All results were expressed as means ± SD. GraphPad Prism v 6.0 (GraphPad Software Incorporated, USA) was used for statistical analysis. Two-tailed unpaired Student’s t-tests were used for comparisons of data between groups. P < 0.05 was considered to be a statistically significant difference.


Hearing thresholds shift after noise and cisplatin exposure

Firstly, we examined noise- and cisplatin-induced hearing loss by ABR measurements. In Figure 1, the hearing thresholds of the mice were measured at various sound frequencies. The control mice showed normal ABR thresholds (10–50 dB SPL). However, the mice of the noise and cisplatin model showed deafness (70–90 dB SPL).

Noise exposures induce apoptosis and autophagy in the hair cells of the cochleae

To determine whether noise exposures induced apoptosis of the hair cells, we performed TUNEL staining to examine the cochleae from the mice. Few TUNEL-positive cells were detected in the control cochleae, while apoptosis was clearly seen in the cochleae from the noise model mice (Figure 2 A). Moreover, noise exposures significantly increased apoptotic markers, such as cleaved caspase-3 and Bax, but reduced the levels of the anti-apoptotic protein Bcl-2 (Figures 2 B, C).
Next, to investigate the relationship between the noise exposures and autophagy, the autophagy biomarkers Beclin-1 and LC3 proteins (LC3-I and LC3-II) were assessed by western blot. LC3B-II and Beclin-1 proteins were strongly increased after noise exposure compared with the control group (Figures 2 B, C). Meanwhile, the ratio of LC3-II/LC3-I was also increased significantly in the noise model group compared to the control group (Figure 2 D). Myosin VI is one of the hair cell-specific proteins [21]. There was a higher amount of LC3-II in the myosin VI hair cells after noise exposure than that in the control group (Figure 2 E).

Cisplatin induces apoptosis and autophagy in the hair cells of the cochleae

Next, we extended our findings and determined the cell apoptosis after cisplatin damage. The number of TUNEL-positive cells was increased by cisplatin treatment compared with the control group (Figure 3 A). In addition, cleaved caspase-3 and Bax levels were considerably higher, while Bcl-2 level was significantly lower in the cochleae of mice treated with cisplatin (Figures 3 B, C).
Finally, we analyzed the changes of autophagy factors in response to cisplatin. Higher protein levels of Beclin-1 and LC3-II were observed in the cisplatin model group than those in the control group (Figures 3 B, C). Also, the ratio of LC3-II/LC3-I was substantially higher in the mice treated with cisplatin compared with the control group (Figure 3 D). Furthermore, immunofluorescence staining further confirmed that LC3-II levels were increased in the hair cells after cisplatin damage compared with the control group (Figure 3 E).


Mouse models are often used for understanding the environmental and genetic factors to the development of hearing loss as well as the mechanisms underlying deafness [22]. Auditory brainstem response measurement is a common technique to test hearing abilities in a non-invasive way [23]. Hearing loss induced by noise exposure is thought to be on average greater than 40 dB in the lower frequencies and greater than 75 dB in the high frequencies [24]. In our study, we found that the control mice showed normal ABR thresholds (10–50 dB SPL). However, the mice of the noise and cisplatin model showed deafness (70–90 dB SPL). Therefore, the noise and cisplatin mice models for deafness were established successfully.
Recent findings have shown that the apoptotic program is an important contributing factor to hearing loss [25]. In cells, cisplatin induces replication-related DNA damage and thus apoptosis [26]. While cisplatin binding to DNA is the major cytotoxic mechanism in proliferating cells, ototoxicity appears to result from toxic levels of reactive oxygen species and protein dysregulation within various cellular compartments [27, 28]. Cisplatin has been shown to lead to apoptosis of cochlear cells in vitro and in vivo [29, 30]. Mukherjea et al. reported that increased TUNEL staining was observed in the cochleae from rats after cisplatin treatment for 3 days [31], which was in agreement with our study. The results were further strengthened by the observation of some biochemical apoptotic markers, such as caspase-3, Bcl-2 and Bax. Cisplatin significantly increased the active caspase-3 and Bax protein expression, but decreased Bcl-2 protein expression in the rat cochleae [32], which was in line with our study.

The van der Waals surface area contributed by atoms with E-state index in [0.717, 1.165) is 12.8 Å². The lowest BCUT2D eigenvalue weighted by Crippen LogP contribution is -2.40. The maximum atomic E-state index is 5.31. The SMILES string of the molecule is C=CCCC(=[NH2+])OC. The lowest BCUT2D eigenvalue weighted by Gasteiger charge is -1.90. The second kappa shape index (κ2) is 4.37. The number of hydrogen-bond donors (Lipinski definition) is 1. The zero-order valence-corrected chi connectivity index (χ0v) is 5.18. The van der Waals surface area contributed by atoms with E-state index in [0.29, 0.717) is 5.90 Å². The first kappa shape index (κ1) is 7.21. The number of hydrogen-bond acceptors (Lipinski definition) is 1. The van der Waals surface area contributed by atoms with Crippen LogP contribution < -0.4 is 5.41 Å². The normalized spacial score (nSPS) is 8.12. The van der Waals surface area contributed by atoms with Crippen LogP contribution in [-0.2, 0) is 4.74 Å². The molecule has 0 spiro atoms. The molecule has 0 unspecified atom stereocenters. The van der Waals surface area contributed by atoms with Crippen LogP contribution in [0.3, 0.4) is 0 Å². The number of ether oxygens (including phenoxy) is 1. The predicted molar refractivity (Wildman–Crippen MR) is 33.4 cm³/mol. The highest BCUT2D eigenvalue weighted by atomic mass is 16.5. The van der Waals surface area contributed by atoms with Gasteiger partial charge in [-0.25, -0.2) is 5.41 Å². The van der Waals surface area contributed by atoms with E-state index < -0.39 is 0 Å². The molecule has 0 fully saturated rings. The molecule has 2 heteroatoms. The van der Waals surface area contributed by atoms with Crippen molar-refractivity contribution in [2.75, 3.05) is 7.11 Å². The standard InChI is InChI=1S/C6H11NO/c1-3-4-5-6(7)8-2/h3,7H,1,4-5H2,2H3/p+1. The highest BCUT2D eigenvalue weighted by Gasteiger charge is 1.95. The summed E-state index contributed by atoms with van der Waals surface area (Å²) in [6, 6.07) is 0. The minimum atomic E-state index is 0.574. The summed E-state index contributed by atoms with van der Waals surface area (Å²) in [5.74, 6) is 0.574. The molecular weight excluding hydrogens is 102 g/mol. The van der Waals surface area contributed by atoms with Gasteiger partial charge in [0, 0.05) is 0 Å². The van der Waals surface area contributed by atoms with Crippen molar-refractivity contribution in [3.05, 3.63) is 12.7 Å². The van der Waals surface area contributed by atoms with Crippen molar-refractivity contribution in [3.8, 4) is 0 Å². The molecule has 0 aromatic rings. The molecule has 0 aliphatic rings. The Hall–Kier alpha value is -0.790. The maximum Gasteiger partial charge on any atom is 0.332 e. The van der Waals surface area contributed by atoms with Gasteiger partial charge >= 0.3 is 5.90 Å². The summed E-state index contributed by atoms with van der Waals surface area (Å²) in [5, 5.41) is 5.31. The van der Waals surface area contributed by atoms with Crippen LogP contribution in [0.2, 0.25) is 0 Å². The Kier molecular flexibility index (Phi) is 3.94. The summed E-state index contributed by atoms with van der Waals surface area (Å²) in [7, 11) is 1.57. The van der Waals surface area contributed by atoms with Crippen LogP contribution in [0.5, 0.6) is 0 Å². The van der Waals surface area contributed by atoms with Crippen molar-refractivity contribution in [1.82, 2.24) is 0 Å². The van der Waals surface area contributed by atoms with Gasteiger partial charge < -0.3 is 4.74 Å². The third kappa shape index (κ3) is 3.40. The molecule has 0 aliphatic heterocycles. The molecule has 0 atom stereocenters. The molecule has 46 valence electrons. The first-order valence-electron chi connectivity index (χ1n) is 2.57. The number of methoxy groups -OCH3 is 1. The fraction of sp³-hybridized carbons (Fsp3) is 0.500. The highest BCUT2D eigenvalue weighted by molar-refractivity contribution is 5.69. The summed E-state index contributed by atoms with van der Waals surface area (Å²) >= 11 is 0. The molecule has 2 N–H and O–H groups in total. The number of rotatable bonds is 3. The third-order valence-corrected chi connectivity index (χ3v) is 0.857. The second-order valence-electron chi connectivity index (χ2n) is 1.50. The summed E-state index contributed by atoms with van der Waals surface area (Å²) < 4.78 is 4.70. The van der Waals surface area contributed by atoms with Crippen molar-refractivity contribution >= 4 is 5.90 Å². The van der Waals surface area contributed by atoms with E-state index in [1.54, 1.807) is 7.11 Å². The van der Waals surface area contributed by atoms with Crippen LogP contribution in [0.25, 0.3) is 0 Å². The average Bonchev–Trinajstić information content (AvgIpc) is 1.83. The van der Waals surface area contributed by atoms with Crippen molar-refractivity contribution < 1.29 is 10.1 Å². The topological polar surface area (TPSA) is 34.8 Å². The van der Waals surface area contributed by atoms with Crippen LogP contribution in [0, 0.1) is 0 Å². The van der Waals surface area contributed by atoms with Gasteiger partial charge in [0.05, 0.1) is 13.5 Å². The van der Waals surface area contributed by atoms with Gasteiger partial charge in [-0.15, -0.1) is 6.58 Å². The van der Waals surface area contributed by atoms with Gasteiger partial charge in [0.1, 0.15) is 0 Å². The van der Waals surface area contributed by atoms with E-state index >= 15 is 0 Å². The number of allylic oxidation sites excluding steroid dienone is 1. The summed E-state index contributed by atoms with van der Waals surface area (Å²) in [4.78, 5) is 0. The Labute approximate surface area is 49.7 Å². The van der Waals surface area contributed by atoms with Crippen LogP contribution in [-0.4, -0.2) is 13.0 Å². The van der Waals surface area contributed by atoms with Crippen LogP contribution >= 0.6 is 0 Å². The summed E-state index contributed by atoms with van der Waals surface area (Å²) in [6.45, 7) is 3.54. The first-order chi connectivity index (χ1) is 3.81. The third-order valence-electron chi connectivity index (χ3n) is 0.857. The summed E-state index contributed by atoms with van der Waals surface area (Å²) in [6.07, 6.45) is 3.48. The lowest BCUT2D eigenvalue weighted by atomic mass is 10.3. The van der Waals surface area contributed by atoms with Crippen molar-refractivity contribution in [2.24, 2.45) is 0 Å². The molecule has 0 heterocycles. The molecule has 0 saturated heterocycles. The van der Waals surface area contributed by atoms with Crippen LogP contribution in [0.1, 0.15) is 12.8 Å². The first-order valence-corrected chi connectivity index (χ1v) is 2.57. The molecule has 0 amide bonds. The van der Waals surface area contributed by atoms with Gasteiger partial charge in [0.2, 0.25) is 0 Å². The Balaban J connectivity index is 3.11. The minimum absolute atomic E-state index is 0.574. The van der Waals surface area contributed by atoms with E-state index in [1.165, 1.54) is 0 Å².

Noise exposure results in hair cell death primarily through apoptosis [33]. Several noise-induced events, including calcium influx, ATP depletion, and oxidative stress, play a role in exacerbating the pathological responses of sensory cells [34]. Moreover, noise exposure causes the activation of various biochemical pathways, including the JNK pathway [35], whose activation leads to apoptosis [36]. A previous study showed that the noise exposure triggered activation of caspase-3 in the hair cells of mice [37]. Our data showed more TUNEL-positive cells and increased cleaved caspase-3 and Bax protein expression, but decreased Bcl-2 protein expression, in noise-exposed cochleae. Therefore, exposure to noise and cisplatin promoted apoptosis of the hair cells in the cochleae.
Recently, several studies have shown that autophagy is related to auditory damage [38, 39]. During otic development, autophagy appears to be an active process in the avian inner ear [40]. Moreover, rapamycin, an inducer of autophagy, up-regulates the expression of LC3-II and Beclin-1 and reduces cisplatin-induced ototoxicity [41]. In contrast, treatment with 3-methyladenine, an autophagy inhibitor, inhibits LC3-II expression and augments temporary-to-permanent threshold shift [42]. Thus, hearing loss might be an autophagy-related disease. Our study reported that increased protein levels of Beclin-1 and LC3-II, and a higher ratio of LC3-II/LC3-I, were observed in the noise model and cisplatin model groups than those in the control group. Therefore, noise and cisplatin treatments elevated autophagy in the hair cells of cochleae. However, there was no further research about the signaling pathways activated in noise- or cisplatin-induced cochleae. Several pathways, such as ERK phosphorylation, are induced by mechanical damage and noise exposure [43]. Accordingly, blocking apoptotic signaling might diminish the extent of cochlear damage and hearing loss caused by noise or cisplatin [44].
In conclusion, to our knowledge, this is the first publication demonstrating the effects of noise and cisplatin exposure on apoptosis and autophagy in the hair cells of the cochleae. Noise or cisplatin induces apoptosis and autophagy of the hair cells in the cochleae. This study provides new insights into the mechanisms of noise- or cisplatin-induced hearing loss.

Conflict of interest

The authors declare no conflict of interest.